The protein structural file of CrtM (protein data bank code 3ACX) was downloaded from the PDB (www.rcsb.org).[16] Protein for docking was prepared by utilizing Surflex-Dock tools [17],[18] and by adding missing hydrogen atoms, adjusting tautomerization and protonation states of amino acids, and relaxing the protein-ligand clashes. Fixing atom types, ring enumeration, and relaxation steps were performed by applying Tripos force field and Gasteiger-Hückel charges. All ligands were sketched and their protonation, tautomerization, and ionization states were checked in MarvinSketch.[19] To account for protein flexibility in the docking step, the intrinsic dynamics of the protein were checked by calculating the anisotropic network model (ANM) using ProDy tools.[20] Generation of 250 normal modes with a cutoff was created for interaction between Cα of 15 Å, and the 10 most diverse structures were kept for docking. The receptor grid was prepared using the cognate ligand coordinates. In the molecular docking step, application of pre- and post-docking ligand minimization was done for more accuracy. Ligand ring flexing was taken into consideration and allowed for top ten poses for each compound.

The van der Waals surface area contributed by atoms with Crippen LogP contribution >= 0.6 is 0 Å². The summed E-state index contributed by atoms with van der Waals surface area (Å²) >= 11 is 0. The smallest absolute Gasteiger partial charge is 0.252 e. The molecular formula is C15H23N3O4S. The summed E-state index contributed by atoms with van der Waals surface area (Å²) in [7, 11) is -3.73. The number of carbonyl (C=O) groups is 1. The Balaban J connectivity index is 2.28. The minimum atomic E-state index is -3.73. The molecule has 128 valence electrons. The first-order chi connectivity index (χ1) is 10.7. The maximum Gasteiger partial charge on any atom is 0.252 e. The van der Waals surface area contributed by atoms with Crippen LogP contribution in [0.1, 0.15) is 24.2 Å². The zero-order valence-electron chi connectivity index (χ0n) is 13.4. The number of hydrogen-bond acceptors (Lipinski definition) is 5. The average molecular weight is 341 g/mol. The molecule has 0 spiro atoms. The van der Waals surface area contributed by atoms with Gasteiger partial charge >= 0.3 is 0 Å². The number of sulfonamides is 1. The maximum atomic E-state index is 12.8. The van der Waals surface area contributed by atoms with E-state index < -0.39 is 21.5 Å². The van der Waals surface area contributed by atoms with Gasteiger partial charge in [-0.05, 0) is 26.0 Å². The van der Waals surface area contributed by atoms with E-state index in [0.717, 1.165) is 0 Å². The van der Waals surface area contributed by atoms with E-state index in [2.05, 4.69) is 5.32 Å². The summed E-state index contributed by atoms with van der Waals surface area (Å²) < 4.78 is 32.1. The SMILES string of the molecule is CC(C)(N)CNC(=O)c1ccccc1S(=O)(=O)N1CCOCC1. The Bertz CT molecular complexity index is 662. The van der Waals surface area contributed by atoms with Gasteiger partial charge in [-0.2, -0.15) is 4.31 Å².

Results and Discussion Top


Dried aerial parts of L. amplexicaule were exhaustively extracted with ethanol; fractionation on VLC column was performed with n-hexane, ethyl acetate, and methanol, respectively. The obtained crude extract was then treated using combined chromatographic separations, and five compounds were isolated [Figure 2]. Their structures were elucidated by different spectroscopic techniques. The isolated metabolites were identified as phytol (1), β-sitosterol (2), isorhamnetin (3) 3,4-dihydroxy-methyl benzoate (4), and hydroxynervonic acid (5). The secondary metabolites were evaluated for their antimicrobial activity. Compounds 1, 3, and 4 showed activities against MRSA with IC50 values of 10.0, 6.4, and 11.2 μg/mL, respectively, and also exhibited activity against standard S. aureus with IC50 values of 9.0, 6.0, and 10.2 μg/mL, respectively. Compounds 2 and 5 exhibited no activity against tested organisms.
Figure 2: Compounds 1–5